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Bid to stop buy to let tax grab moves to political arena after court failure

The landlords behind the failed attempt to seek a Judicial Review of legislation reducing the mortgage interest tax relief for landlords say they are now switching their efforts to political lobbying against the measure.

The case was brought by landlord Steve Bolton founder of Platinum Property Partners, and Chris Cooper, a fellow landlord and airline cabin crew member. The High Court yesterday ruled against a Judicial Review - a decision which left Bolton and Cooper describing themselves as “outraged.” 

Now the pair say they are 100 per cent committed to continuing the fight through other means.

“We will be launching a range of lobbying, media and grass-roots activism measures over the coming days and weeks. We will also be encouraging all of our landlords to write to their tenants if they have to increase their rents or sell up, clearly explaining that it is this Conservative tax policy that has forced them into this situation“ they say.

The campaign against the measure - called Axe the Tenant Tax - has been crowdfunded and for yesterday’s case it hired Omnia Strategy LLP, led by Cherie Blair QC. 

She argued that Section 24 was unlawful on the basis that the restriction on landlords’ ability to deduct finance costs as a business expense amd may constitute an unlawful grant of State aid to corporate landlords and owners of commercially let holiday homes and may also breach the European Convention on Human Rights. 

In a separate statement, Cherie Blair said: “The court’s decision that our clients’ legal challenge should not proceed is very disappointing. Steve and Chris, and many others, have dedicated a lot of time and energy into putting forward the best case possible.  We know the case has been supported and followed with interest by a large number of individual landlords.  Many of these landlords now face challenging times ahead.”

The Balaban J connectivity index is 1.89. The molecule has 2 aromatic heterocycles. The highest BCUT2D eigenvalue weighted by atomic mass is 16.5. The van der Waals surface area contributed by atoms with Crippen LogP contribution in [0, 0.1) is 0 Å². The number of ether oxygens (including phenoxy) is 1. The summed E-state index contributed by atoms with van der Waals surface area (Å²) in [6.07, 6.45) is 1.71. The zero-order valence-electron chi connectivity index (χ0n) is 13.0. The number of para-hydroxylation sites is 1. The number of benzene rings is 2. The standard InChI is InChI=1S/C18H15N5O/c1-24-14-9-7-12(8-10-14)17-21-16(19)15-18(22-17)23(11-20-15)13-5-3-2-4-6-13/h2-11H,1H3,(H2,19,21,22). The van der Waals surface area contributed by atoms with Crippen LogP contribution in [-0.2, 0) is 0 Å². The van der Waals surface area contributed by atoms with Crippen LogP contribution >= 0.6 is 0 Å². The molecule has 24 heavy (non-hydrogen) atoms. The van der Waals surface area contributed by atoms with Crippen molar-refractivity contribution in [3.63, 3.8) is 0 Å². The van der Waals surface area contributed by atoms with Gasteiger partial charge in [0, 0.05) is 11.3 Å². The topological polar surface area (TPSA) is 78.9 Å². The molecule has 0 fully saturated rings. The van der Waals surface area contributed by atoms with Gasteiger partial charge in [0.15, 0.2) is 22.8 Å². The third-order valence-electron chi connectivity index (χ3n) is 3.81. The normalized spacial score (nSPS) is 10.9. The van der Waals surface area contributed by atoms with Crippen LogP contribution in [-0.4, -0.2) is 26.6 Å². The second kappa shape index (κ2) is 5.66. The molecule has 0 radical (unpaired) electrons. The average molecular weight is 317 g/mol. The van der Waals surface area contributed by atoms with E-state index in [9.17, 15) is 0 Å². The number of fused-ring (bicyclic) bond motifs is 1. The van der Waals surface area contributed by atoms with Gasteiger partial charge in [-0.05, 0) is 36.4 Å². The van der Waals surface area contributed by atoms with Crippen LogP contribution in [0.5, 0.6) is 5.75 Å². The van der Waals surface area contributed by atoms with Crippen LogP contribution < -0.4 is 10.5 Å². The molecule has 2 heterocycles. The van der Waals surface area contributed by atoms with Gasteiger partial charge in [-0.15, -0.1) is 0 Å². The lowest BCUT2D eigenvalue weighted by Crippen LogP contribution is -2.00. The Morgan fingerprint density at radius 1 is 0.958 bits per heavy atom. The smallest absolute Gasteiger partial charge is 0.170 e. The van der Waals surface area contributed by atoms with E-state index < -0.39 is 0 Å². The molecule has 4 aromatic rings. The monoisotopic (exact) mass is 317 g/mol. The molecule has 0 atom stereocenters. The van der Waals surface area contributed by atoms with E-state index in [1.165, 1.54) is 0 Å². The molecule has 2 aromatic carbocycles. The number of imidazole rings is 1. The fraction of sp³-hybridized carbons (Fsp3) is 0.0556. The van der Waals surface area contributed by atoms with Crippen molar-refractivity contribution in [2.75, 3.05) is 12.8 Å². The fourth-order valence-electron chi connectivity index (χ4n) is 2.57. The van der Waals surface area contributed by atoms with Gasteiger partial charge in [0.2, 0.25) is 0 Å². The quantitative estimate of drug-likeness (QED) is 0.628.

She continued: “From the outset, the legal process was just one aspect of our clients’ fight against this unfair measure. Together with their impressive and growing coalition, they will continue to engage with the government, and the legal team wishes them every success.”

In court Blair described Section 24 as "manifestly unreasonable" with no evidence that landlords were effectively preventing first time buyers from purchasing homes - one of the reasons cited by former Chancellor George Osborne in his Budget in 2015 that introduced the mortgage interest tax relief change. 

The campaign led by the landlords claimed individual buy to let investors would have to pay extra tax of 20 per cent or more of their mortgage interest payments. The tax they pay might be greater than their real profit, leaving them with a rental loss and a cash shortfall. 

This tax would only have affected individuals who own rental properties in their own names, like the millions of small landlords in the UK. Companies owning buy to let property and wealthy cash investors were excluded from the tax.

Richard Lambert, chief executive of the National Landlords Association - which supported the action - said the decision was disappointing for landlords and tenants, who would now see their rents rise as a consequence of the changes to landlord taxation.

“While we have never been convinced that there was a solid enough legal case to overturn George Osborne’s decision, we hoped the Courts would be prepared at least to listen to the arguments. We congratulate Steve, Chris and the campaign team on their determination, perseverance, and their success in raising awareness and increasing the visibility and understanding of what will be a dramatic change to the ability of hard working people to provide homes for others” says Lambert.

“This issue has been the focus of the NLA’s lobbying for the past 15 months and, as the UK’s largest representative body for landlords, we are still committed to changing this damaging policy through political engagement and lobbying. We urge all landlords to join us in this fight.”

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